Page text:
o If >80 on day one exchange transfusion
o If >350 for any gestation worry! Check risk factors
o Preterm low rise (give phototherapy)
Blue phototherapy makes bilirubin soluble
(less toxic forms)
SE: darker skin tone, may damage eyes and
genitals
o Supportive feeding
o If incompatible give anti D to mum and baby (in baby, Ig
binds and does not allow maternal antibodies to attack)
buys time

Note on Coombs test:


Antenatal indirect Coombs to SCREEN pregnant women for ANTIBODIES that may cause
hemolytic disease of newborn
Postnatal direct Coombs used clinically when immune mediated hemolytic anemia
suspected
Neonatal medicine

Neonatal resuscitation

check if plugged to wall


check canisters
turn on light and heat for baby
ensure suction is attached and is working
ensure oxygen and room air is flowing
through attached tube to bagmask

take baby place in cot with head towards you with head in neutral position
turn on timer
call for help if needed
stimulate it by rubbing blanket over it

check airway suction secretions if needed


auscultate for FH sounds if <60
bagmask once per second over 30 mins and
then check
if HR<60 still call for help and start chest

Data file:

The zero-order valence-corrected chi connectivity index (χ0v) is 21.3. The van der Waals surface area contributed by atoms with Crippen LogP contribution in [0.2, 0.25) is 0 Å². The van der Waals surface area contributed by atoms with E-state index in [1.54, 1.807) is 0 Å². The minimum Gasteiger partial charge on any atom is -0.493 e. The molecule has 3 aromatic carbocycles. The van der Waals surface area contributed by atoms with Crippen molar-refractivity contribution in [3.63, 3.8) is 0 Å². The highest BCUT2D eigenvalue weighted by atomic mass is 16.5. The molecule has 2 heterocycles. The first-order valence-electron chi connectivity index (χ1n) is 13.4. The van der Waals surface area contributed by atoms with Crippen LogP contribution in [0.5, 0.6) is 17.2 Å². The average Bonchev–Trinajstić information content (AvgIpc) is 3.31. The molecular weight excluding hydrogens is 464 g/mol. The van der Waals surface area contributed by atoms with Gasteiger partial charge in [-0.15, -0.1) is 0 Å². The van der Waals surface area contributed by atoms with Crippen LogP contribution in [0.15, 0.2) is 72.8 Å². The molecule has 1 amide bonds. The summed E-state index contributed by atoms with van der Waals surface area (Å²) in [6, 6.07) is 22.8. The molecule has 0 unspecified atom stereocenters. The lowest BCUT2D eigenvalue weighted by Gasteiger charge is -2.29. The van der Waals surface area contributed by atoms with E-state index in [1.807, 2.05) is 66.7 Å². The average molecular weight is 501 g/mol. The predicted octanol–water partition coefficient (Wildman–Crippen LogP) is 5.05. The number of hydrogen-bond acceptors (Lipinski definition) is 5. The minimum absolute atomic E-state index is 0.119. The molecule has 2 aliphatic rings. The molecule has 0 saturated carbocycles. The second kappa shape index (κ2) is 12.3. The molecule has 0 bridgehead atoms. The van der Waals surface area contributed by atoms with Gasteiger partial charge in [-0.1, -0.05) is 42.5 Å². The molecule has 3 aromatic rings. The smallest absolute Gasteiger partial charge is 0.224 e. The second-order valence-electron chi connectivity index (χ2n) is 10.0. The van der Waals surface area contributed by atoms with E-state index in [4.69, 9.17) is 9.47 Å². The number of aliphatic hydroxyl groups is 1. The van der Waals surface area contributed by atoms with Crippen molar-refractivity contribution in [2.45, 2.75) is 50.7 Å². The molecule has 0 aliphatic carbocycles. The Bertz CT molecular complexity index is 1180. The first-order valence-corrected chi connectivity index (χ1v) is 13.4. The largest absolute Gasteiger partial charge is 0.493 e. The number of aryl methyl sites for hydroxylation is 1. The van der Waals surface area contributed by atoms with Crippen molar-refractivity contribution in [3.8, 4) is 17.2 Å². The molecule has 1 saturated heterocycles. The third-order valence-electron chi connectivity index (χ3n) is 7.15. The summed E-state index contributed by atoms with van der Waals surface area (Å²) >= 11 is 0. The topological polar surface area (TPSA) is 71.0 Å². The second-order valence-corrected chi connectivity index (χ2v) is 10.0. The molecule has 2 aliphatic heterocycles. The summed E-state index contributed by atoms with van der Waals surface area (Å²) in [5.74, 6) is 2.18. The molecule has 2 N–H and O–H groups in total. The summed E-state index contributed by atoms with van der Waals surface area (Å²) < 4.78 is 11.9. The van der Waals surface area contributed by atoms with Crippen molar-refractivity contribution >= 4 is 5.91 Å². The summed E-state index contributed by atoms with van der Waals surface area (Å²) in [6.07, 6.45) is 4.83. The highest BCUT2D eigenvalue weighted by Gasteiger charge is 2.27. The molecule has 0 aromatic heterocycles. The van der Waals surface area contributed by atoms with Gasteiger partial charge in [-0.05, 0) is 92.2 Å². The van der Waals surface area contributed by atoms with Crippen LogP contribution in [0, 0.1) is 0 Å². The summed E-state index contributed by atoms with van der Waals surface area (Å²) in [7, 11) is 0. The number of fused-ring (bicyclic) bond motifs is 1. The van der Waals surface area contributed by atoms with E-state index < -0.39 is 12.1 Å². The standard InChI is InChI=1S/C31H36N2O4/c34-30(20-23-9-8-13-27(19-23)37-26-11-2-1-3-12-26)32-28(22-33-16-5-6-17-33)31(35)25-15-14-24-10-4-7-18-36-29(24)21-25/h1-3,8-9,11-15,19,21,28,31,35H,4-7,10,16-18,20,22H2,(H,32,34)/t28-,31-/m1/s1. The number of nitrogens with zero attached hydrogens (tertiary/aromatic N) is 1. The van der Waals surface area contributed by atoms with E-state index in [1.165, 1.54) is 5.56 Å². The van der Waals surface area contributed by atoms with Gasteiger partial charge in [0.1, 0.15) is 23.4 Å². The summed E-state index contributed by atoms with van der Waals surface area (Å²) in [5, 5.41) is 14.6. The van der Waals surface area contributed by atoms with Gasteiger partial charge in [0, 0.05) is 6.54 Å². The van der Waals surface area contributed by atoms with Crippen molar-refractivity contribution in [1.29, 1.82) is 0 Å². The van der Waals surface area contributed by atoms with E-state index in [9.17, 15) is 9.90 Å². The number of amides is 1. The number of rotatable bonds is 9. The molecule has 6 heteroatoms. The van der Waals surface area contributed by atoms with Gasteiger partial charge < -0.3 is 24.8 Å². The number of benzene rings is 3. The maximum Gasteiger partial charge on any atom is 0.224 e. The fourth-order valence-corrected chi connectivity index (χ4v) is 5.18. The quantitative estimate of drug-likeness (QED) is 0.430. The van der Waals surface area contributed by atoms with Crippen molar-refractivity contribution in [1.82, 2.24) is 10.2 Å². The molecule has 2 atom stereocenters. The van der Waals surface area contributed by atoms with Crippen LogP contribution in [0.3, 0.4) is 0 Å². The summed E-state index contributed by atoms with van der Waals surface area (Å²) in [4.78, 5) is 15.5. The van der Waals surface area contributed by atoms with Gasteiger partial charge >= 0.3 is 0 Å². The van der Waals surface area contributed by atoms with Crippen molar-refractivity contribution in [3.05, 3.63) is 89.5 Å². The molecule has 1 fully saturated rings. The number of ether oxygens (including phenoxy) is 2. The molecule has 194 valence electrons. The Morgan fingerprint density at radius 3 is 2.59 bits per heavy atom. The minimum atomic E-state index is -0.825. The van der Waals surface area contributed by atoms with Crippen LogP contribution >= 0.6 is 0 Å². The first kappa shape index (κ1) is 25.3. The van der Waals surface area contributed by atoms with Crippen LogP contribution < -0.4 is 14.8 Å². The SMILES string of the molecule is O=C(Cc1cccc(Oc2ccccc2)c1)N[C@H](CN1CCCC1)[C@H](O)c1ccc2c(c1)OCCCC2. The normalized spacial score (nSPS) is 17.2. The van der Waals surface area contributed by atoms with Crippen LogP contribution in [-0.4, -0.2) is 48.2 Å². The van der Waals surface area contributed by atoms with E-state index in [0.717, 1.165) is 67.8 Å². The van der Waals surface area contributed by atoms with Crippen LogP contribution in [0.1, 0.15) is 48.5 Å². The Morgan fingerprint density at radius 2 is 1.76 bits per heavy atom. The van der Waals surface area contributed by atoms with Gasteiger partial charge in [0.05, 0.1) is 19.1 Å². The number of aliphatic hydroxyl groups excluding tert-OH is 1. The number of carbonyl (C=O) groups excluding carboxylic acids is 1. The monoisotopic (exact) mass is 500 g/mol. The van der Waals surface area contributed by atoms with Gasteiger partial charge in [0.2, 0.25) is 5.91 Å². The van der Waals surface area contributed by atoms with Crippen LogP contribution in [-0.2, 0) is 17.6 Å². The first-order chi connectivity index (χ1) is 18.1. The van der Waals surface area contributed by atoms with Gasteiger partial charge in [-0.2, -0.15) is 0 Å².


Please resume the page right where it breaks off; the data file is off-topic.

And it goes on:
compressions 3 to 1 breath (over 30 seconds)
intubate and give adrenaline
Neonatal medicine

Preterm issues

Intraventricular hemorrhage Germinal matrix is close to ventricles


Retinopathy of prematurity Hyperoxia after birth VEGF
downregulated with consequent
Osteopenia of prematurity

Neonatal Drug withdrawal


rug Risks

Smoking Increased risk of miscarriage


Increased risk of pre-term labour
Increased risk of stillbirth
IUGR
Increased risk of sudden unexpected death in infancy

Alcohol Fetal alcohol syndrome (FAS)


learning difficulties
characteristic facies: smooth philtrum, thin vermilion, small palpebral fissures
IUGR & postnatal restricted growth
microcephaly

Binge drinking is a major risk factor for FAS

Cannabis Similar to smoking risks due to tobacco content

Cocaine Maternal risks

hypertension in pregnancy including pre-eclampsia


placental abruption

Fetal risk

prematurity
neonatal abstinence syndrome
Neonatal medicine

rug Risks

Heroin Risk of neonatal abstinence syndrome

Timing of withdrawal onset


depends on time of last drug exposure/ metabolism/ excretion
o >-1 week incidence is low
alcohol first 3-12 hours
nacotics/ methadone first 48-72 hours
barbiturate 4-7 days
diazepam as late as day 12

Clinical Features of the Neonatal Narcotic Abstinence Syndrome

Neurologic Excitability Gastrointestinal Dysfunction

Tremors Poor feeding

Uncoordinated and
constant sucking
Irritability Vomiting
Increased wakefulness Diarrhea
High-pitched crying Dehydration
Increased muscle tone Poor weight gain
Hyperactive deep tendon Autonomic Signs
reflexes Increased sweating
Exaggerated Moro reflex Nasal stuffiness
Seizures Fever
Frequent yawning and Mottling
sneezing Temperature instability